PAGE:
According to the Minnesota Department of Agriculture, the crop hit hardest in Minnesota has been its raspberries.

While the spotted-wing drosophila has not officially been verified in Freeborn County, Hahn said his impression is this could just mean no one has looked for it yet. He said he strongly believes it is found in Freeborn County.

“It is spread throughout the state,” he said. “It actually arrived and was found in many counties the first year, and they are not necessarily keeping track in every count, but it’s pretty widely believed that they’re everywhere.”

Still, Hahn said entomologists are still learning about the insect. They still are not quite sure how the flies spend their winter and whether they survive until spring.

“It’s really hard to predict who’s going to see it, although I will say, once an area has it, it usually consistently becomes reinfested,” he said.

Spotted wing drosophila’s presence in Minnesota has transformed the fruit-growing experience from a fairly low-maintenance task to one that is much higher. There are steps that can be done to protect crops, but they take effort.

Sanitation can be helpful, Hahn said. He suggested growers do not allow fruit to over-ripen and remove fruit that has fallen, disposing of it in a garbage bag and allowing that bag to roast in the sun. Burying and composting are not reliable ways to dispose of fruit that may be infested.

Hahn also suggested growers put up traps, which they can learn to construct from the University of Minnesota Extension website, to help determine when to start taking what action against spotted wing drosophila.

“These steps are important and certainly helpful, but then eventually, to really be sure you protect yourself, you end up having to treat with insecticides,” Hahn said.

Growers could also consider management by exclusion: establishing a barrier, like a greenhouse or high tunnel over crops, so there is no physical access to the fruit.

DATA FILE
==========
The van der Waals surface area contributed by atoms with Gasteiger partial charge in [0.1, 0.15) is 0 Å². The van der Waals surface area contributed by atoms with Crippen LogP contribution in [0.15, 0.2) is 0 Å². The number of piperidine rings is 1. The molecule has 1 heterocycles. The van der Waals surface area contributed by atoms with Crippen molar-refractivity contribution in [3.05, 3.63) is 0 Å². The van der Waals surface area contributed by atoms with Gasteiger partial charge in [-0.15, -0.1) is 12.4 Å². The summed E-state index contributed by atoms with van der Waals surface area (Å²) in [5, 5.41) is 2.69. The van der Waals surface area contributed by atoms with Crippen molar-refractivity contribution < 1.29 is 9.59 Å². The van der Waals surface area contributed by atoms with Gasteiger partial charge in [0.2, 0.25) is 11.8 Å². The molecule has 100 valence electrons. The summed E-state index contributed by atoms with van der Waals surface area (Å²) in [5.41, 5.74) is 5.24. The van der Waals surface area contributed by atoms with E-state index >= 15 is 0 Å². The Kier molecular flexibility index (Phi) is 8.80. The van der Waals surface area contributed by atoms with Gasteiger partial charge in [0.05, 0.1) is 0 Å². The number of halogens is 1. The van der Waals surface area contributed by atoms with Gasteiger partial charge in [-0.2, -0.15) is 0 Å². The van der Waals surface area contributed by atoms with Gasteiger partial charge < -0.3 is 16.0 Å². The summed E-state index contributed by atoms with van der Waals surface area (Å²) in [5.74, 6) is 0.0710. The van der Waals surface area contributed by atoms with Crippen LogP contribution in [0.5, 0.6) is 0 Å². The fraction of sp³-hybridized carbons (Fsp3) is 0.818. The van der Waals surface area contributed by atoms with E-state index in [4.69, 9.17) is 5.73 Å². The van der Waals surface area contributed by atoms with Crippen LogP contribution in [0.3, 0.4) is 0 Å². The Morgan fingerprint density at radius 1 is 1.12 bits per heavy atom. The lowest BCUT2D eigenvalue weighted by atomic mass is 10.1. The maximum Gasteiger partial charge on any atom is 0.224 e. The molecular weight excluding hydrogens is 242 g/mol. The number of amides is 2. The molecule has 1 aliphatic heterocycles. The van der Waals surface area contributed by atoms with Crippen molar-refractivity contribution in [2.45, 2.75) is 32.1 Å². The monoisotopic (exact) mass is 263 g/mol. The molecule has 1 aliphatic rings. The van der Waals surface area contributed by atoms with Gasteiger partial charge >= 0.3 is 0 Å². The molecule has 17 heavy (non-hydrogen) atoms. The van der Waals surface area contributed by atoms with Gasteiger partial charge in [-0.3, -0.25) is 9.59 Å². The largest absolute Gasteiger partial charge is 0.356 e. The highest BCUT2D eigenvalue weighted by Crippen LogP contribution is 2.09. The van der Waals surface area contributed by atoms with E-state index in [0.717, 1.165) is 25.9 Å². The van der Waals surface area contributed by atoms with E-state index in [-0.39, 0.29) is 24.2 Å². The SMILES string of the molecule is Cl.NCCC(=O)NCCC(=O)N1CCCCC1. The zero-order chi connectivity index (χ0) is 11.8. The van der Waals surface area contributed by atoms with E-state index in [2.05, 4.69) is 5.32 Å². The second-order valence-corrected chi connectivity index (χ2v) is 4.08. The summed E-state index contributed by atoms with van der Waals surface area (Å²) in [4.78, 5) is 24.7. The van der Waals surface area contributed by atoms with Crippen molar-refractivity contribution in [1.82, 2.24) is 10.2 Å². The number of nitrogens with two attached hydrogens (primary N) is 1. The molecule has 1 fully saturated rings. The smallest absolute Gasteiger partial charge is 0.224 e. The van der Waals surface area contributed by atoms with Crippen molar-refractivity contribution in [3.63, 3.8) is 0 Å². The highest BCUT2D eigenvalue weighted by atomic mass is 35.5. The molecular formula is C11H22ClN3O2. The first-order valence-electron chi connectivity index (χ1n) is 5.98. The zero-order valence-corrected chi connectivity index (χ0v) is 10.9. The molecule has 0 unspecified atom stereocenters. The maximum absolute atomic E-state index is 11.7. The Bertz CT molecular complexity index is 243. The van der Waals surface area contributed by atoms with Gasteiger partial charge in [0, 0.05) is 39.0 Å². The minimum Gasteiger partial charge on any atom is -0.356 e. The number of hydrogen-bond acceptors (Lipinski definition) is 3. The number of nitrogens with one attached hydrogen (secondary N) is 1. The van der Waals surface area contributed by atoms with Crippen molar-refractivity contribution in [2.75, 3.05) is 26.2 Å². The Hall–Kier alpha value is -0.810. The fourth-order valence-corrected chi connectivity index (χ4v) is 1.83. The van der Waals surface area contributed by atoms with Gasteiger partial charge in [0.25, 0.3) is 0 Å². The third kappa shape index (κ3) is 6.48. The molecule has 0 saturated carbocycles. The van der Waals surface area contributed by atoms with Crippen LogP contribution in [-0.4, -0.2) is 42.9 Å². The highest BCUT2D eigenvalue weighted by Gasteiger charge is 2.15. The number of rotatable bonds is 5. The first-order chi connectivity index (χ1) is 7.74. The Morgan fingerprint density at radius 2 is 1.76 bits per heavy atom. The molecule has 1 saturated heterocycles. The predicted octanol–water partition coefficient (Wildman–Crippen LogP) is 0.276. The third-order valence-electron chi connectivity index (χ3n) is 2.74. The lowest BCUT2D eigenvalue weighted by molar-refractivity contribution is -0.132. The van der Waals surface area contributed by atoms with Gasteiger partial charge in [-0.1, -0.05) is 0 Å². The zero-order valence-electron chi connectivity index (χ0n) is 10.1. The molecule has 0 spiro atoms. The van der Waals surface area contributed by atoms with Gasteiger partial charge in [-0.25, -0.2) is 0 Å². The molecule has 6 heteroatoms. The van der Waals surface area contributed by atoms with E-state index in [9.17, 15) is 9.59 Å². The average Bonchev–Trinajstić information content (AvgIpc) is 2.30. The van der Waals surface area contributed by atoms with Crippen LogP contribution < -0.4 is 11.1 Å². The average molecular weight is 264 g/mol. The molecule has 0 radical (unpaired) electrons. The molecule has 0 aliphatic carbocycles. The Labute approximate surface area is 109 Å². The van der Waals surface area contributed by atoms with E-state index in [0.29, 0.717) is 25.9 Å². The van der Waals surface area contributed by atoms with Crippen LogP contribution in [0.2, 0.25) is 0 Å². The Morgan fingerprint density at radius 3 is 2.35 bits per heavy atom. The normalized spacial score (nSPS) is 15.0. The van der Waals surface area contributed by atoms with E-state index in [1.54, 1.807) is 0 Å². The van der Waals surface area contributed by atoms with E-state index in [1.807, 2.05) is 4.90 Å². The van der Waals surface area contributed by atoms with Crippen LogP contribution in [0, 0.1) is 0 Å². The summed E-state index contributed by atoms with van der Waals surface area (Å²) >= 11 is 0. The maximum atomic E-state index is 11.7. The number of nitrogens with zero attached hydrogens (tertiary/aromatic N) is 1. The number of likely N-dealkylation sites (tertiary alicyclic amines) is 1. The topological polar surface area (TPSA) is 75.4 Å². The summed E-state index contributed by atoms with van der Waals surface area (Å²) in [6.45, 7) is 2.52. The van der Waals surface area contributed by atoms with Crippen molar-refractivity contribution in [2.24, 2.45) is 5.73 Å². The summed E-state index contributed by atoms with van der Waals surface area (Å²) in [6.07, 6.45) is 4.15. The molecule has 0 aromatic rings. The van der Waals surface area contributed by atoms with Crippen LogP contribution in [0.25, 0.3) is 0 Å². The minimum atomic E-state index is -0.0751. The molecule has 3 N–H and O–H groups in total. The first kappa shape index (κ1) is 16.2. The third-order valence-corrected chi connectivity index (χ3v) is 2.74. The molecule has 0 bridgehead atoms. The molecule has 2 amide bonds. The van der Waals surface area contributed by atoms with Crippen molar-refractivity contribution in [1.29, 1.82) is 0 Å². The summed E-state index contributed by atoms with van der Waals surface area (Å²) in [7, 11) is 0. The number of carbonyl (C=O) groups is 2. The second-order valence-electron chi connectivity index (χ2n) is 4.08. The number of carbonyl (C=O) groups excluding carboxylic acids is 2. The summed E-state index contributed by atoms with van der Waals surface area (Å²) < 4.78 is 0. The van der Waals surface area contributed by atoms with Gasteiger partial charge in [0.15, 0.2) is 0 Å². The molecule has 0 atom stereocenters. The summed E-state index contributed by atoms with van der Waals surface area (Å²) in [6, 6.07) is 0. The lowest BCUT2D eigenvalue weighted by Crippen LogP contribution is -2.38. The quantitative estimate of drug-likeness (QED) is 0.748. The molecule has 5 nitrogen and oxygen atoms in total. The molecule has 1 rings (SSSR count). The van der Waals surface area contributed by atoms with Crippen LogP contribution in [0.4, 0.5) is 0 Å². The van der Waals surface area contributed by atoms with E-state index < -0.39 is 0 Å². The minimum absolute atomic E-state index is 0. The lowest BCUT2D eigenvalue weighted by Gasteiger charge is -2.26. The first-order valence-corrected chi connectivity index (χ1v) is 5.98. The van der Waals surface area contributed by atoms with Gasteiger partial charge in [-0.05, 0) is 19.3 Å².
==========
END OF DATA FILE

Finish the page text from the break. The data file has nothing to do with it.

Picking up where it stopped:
It is not a perfect solution: it does not work for large-acre growers, also excludes pollinators and still risks access through entrance and exit times.

But despite its drawbacks, work with these methods could be promising, especially for a home gardener.

“There is some hope on the horizon,” Hahn said.

To report an invasive insect or plant, contact the Minnesota Department of Agriculture’s “Arrest the Pest” by phone at 651-201-6684 or email at


Prohibited noxious weeds found in Freeborn County


Prohibited noxious weeds are plants designated as being, or having the potential to be, harmful to human or animal health, the environment, public roads, crops, livestock or other property. Weeds on Minnesota’s eradicate list are not considered present or widely established in the state.

  • Poison hemlock
  • Cutleaf teasel



Weeds on the control list are established throughout regions of Minnesota or the state as a whole.

  • Canada thistle
  • Leafy spurge
  • Purple loosestrife
  • Wild parsnip (except for non-wild cultivated varieties)


Restricted noxious weeds found in Freeborn County

Restricted noxious weeds are widely distributed and can do similar damage to prohibited noxious weeds, but whose spread is only considered controllable through prohibition of their import, sale or transportation of propagating parts.

  • Common reed, non-native species
  • Morrow’s honeysuckle
  • Tatarian honeysuckle
  • Bell’s honeysuckle
  • European buckthorn
  • Wild carrot/Queen Anne’s lace
  • Garlic mustard


Specially regulated plants found in Freeborn County

Specially regulated plants are species that may be native or of demonstrated economic value, but that also have the potential to cause harm in uncontrolled environments. They pose ecological, economical, or human or animal health concerns.

  • Japanese knotweed
  • Amur maple


Invasive insect pests found in Freeborn County

Invasive insect species have far reaching ecological effects on native habitats. In some cases, invasive insects act as vectors of plant and animal diseases.

Japanese beetle

Spotted-wing drosophila

Brown marmorated stink bug


About Sarah Kocher

Sarah covers education and arts and culture for the Tribune.

email author More by Sarah